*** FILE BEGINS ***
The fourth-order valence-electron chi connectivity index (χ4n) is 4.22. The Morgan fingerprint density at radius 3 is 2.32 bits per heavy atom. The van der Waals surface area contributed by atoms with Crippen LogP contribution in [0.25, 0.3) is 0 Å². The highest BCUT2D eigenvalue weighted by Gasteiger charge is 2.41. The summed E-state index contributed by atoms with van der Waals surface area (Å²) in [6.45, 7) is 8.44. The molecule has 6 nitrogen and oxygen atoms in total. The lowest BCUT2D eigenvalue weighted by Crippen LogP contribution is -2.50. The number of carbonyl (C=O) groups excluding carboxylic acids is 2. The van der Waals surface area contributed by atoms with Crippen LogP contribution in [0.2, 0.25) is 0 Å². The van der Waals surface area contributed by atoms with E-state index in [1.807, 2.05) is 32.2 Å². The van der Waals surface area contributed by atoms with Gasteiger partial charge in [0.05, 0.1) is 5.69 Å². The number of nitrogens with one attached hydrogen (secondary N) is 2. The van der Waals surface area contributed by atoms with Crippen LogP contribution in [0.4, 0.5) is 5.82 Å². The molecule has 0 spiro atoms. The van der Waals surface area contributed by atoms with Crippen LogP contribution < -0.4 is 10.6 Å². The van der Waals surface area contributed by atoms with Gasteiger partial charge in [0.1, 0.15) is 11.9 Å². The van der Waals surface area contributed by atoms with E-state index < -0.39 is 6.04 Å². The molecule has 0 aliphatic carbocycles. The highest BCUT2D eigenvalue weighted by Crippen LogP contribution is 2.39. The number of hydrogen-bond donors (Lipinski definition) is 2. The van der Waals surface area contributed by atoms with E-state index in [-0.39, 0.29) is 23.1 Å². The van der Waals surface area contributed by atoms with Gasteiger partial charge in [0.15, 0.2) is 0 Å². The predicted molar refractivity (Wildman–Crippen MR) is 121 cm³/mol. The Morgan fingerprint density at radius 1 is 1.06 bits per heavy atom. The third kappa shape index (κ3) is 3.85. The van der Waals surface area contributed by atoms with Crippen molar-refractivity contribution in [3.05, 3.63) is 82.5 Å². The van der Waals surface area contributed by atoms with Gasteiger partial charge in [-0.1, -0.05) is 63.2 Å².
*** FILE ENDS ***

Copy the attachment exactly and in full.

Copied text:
The fourth-order valence-electron chi connectivity index (χ4n) is 4.22. The Morgan fingerprint density at radius 3 is 2.32 bits per heavy atom. The van der Waals surface area contributed by atoms with Crippen LogP contribution in [0.25, 0.3) is 0 Å². The highest BCUT2D eigenvalue weighted by Gasteiger charge is 2.41. The summed E-state index contributed by atoms with van der Waals surface area (Å²) in [6.45, 7) is 8.44. The molecule has 6 nitrogen and oxygen atoms in total. The lowest BCUT2D eigenvalue weighted by Crippen LogP contribution is -2.50. The number of carbonyl (C=O) groups excluding carboxylic acids is 2. The van der Waals surface area contributed by atoms with Crippen LogP contribution in [0.2, 0.25) is 0 Å². The van der Waals surface area contributed by atoms with E-state index in [1.807, 2.05) is 32.2 Å². The van der Waals surface area contributed by atoms with Gasteiger partial charge in [0.05, 0.1) is 5.69 Å². The number of nitrogens with one attached hydrogen (secondary N) is 2. The van der Waals surface area contributed by atoms with Crippen LogP contribution in [0.4, 0.5) is 5.82 Å². The molecule has 0 spiro atoms. The van der Waals surface area contributed by atoms with Crippen LogP contribution < -0.4 is 10.6 Å². The van der Waals surface area contributed by atoms with Gasteiger partial charge in [0.1, 0.15) is 11.9 Å². The van der Waals surface area contributed by atoms with E-state index < -0.39 is 6.04 Å². The molecule has 0 aliphatic carbocycles. The highest BCUT2D eigenvalue weighted by Crippen LogP contribution is 2.39. The number of hydrogen-bond donors (Lipinski definition) is 2. The van der Waals surface area contributed by atoms with E-state index in [-0.39, 0.29) is 23.1 Å². The van der Waals surface area contributed by atoms with Gasteiger partial charge in [0.15, 0.2) is 0 Å². The predicted molar refractivity (Wildman–Crippen MR) is 121 cm³/mol. The Morgan fingerprint density at radius 1 is 1.06 bits per heavy atom. The third kappa shape index (κ3) is 3.85. The van der Waals surface area contributed by atoms with Crippen molar-refractivity contribution in [3.05, 3.63) is 82.5 Å². The van der Waals surface area contributed by atoms with Gasteiger partial charge in [-0.1, -0.05) is 63.2 Å².